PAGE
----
6. Hi @Bearded Burbler. Depending of the OG of the wort and the volume of the batch, a starter may not be necessary with dry yeast. For a sub 1.050 brew of 19-23L one package of dry yeast should be enough. A fresh package of dry yeast probably has double the number of cells in it compared to a fresh tube of liquid yeast. The problem with making a 1L starter with 11.5g of dry yeast is that you don't get many new cells. There isn't enough food to support much cell division; the pitching rate is too high. Your method is not far off of the "Shaken Not Stirred" method I use. A Shaken Not Stirred starter is made using 1L of wort in a 4L bottle with a narrow mouth. Right after pitching the yeast* you shake the bejezus out it for 2 minutes, to aerate, and then put a bung and airlock in the top and leave it alone for 12-18hours. The method is meant to be used with liquid yeast but I use a package of kit yeast, which contains 7g. The reduced pitching rate of 7g vs 11.5g allows for more cell division. I have used both 4L glass carboys and 4L plastic water jugs with ribs on the inside to make starters and prefer the later, as it seems make the wort more foamy / aerate better. If using plastic, just be sure the wort has cooled or you will melt it. Rather than waiting for the starter to ferment out the idea is to pitch at high krausen. The new cells that grow will never have been exposed to the shear forces of agitation and will be at the peak of health when pitched....Regardless of whether or not you believe the shear forces of agitation are harmful, there can be no debate that pitching at high krausen is ideal. Cheers, Christina. *I always used to rehydrate dry yeast, but I discontinued the practice a few months ago. I have not noticed a significant difference. Note that I have not yet had occasion to make a starter since I stopped rehydrating, but I will try it next time.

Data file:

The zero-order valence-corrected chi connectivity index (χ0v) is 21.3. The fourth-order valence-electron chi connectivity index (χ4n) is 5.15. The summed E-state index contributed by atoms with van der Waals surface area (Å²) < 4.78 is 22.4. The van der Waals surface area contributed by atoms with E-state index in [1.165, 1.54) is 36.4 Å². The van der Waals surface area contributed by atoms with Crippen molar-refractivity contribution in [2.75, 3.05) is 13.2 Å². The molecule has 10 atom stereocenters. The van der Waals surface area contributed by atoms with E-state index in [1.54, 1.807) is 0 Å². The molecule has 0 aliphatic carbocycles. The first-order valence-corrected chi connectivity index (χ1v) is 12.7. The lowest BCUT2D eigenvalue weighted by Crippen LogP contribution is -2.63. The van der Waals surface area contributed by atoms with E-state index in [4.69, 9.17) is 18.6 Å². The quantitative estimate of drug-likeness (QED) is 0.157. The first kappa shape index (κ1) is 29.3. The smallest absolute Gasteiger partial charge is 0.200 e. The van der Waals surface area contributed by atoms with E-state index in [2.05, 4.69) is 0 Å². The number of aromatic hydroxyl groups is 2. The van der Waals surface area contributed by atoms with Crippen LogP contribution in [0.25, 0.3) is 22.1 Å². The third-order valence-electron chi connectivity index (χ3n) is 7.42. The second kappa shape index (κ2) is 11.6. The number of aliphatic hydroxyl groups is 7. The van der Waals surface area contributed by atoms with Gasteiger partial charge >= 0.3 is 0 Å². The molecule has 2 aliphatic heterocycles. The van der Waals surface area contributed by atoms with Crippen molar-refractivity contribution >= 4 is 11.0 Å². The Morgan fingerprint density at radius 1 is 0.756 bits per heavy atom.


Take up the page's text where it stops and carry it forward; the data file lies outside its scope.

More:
7. Hey BB, How many grams of dry yeast do you add, and how big is your starter? Do you shake it or use a stir plate? Cheers, Christina.
  8. If you know you are going to keep it for more than six months, better off freezing it with a little glycerine, as you will end up with more cells at any time after that than if you didn't freeze it. Can't imagine that there would be many cells left alive at fridge temps, after 18 months. Cheers, Christina.
  9. I have used an auto siphon for years, when bottling. I recently switched to kegs. The second time I transferred to the keg (the keg was closed and I had the auto siphon hose attached to the beer out post) I noticed bubbles in the tubing. Once I noticed I stopped the flow and re-primed it with more pumping to get rid of the bubbles, which of course resulted in air being blown into the beer already in the keg. I worried about that causing oxidation. I am not sure if I can taste it. It does taste different than the few bottles I filled after getting rid of the bubbles. Anyway, now I transfer with the keg open and dangle the auto siphon hose to the bottom of the keg. If I see bubbles in the hose I can lift the end of the hose out of the beer when I pump the bubbles out. Also, I read that it is a good idea to pour a small amount of cooled water from the kettle into the top of the siphon. If anything leaks past the rubber seal, it will be water and not air. Cheers, Christina.